I've blogged about this topic almost more than 3 years ago how I used a couple of drupal modules to send mails with images from my iPhone which automatically got posted to my site. But times change. I now own a Nexus One and one of my goals for 2012 is to write at least one decent mobile application. I experimented with Titanium first, but decided to go native for a couple of reasons, performance and size of app being the main reasons.

While I already have an official go for an application I can develop, I started with a simple use case to learn android application development: uploading images to my personal blog saving a new node. Especially the java part is as good as new to me, so starting simple is always the best advice. After 3 hours of Drupal hacking and a lot more Java reading and debugging, my first application is happily working on my own phone and I have cute Druplicon on my desktop.

The code is freely available (see below) consisting of 2 parts.

The Android part

The application is build at SDK version 10, so it should work on any Android 2.3 or higher. It might possibly work on lower versions as well. After installation of the application and the first run on your telephone, you will need to login. The app authenticates with a Drupal user and only stores the endpoint URL and the session cookie. The session cookie is send when uploading an image so we know exactly who's uploading. Besides selecting from the app, you can also go to your Image gallery, select an image and use the Share menu to drop the image to the application.

The layout of the application as the code is relatively simple, it probably doesn't follow the best practices of Java programming, so be gentle in case you start reviewing, I'm still learning :)

The Drupal part

The Drupal module - D7 only - is simple as well, but was less hard to develop. While I could 've used a combination of services and other modules, I decided to write a simple module with a single menu callback that accepts a request that can either authenticate a user or create a node with title, image and other keys. Once enabled, you need to go to 'admin/config/media/drupapp' and start configure following items:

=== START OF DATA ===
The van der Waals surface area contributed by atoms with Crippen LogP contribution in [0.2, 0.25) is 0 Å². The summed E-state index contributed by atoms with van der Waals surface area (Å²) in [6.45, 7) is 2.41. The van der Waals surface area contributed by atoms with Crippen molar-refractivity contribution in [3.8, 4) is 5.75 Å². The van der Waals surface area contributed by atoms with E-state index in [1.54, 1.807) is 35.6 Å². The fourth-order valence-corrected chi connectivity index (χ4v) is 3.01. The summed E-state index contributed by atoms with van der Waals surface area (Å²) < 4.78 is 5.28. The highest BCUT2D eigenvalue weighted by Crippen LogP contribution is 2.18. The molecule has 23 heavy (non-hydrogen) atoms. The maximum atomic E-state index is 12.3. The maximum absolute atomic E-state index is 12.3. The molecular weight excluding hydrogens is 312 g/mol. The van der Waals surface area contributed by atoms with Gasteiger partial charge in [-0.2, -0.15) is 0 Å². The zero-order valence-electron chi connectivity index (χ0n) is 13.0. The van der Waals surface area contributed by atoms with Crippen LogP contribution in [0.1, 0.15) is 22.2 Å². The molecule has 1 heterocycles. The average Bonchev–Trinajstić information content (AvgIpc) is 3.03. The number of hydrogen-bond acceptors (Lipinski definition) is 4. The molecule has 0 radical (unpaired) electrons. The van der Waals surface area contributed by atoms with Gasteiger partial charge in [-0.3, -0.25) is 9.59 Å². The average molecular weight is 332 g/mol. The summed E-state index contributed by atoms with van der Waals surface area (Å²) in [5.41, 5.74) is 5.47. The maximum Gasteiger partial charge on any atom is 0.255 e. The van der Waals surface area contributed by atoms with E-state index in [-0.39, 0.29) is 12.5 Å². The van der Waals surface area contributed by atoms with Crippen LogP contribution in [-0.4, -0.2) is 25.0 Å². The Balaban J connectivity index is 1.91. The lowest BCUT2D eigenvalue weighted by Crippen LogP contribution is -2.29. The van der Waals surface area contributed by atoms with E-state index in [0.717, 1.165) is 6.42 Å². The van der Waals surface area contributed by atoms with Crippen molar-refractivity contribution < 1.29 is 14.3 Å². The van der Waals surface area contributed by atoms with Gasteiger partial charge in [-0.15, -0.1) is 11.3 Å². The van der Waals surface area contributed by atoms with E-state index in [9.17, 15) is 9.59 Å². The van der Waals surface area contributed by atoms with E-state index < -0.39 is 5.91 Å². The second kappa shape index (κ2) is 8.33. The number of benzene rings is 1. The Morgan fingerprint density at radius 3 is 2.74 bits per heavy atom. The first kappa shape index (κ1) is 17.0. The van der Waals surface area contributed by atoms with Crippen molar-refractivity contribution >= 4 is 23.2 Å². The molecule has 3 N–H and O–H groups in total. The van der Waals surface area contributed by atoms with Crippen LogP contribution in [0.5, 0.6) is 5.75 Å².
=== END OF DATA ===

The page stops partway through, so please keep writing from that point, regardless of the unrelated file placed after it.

• The endpoint. Defaults to 'drupapp', but you can change this to your likings.
  • The image field name: this will immediately select the content type that will be used to save the node.
  • Published status: default status, handy if you want to review after upload.
  • Debug option: log the complete $_POST variable through watchdog for testing purposes.

You will need to grant permission on the permissions page as well. Best practice is to create a new role which only has the "upload images via app" permission, and that role does not necessarily need a permission to create nodes.

Combine the 2 technologies and you get Drupoid. What's in name right ? You can browse, fork and/or download the code at Feel free to modify it to your own needs. The app in its current version will never be made available on the Android market as it's really a personal project. But it might serve as a nice start example for your own adventures in mobile application land.

You can also see some pictures from the screens at or an installation guide at

Mobile uploads on your drupal site

I'm a proud owner of an iPhone since a week now and I'm completely hooked on it. Being able to read my mail, check my facebook status or lookup a street on google maps is simply amazing and handy too. I'm also a fan of taking pictures with a mobile phone. In the past, I had to download the pictures and upload them manually on my site which is stupid right ? With the facebook application on your iPhone, it's possible to upload pictures to your facebook account, but I really don't want to maintain 2 galleries or abandon my own site. Luckily, I'm a Drupal addict and 2 very cool modules called Mailhandler and Mailsave come to the rescue. Mailhandler enables you to connect to a mailbox and retrieve messages and submit them as nodes on your site. Mailsave has a submodule called 'Mail to image' which connects with Image. So from now on, all new images in my Random photos gallery will be mailed via my iPhone to a special e-mail address and processed thanks to mailhandler - and Drupal of course!

Note, although the mailsave project page tells you to download the project from HEAD, you can safely download the latest D6 release which works perfectly with image alpha4.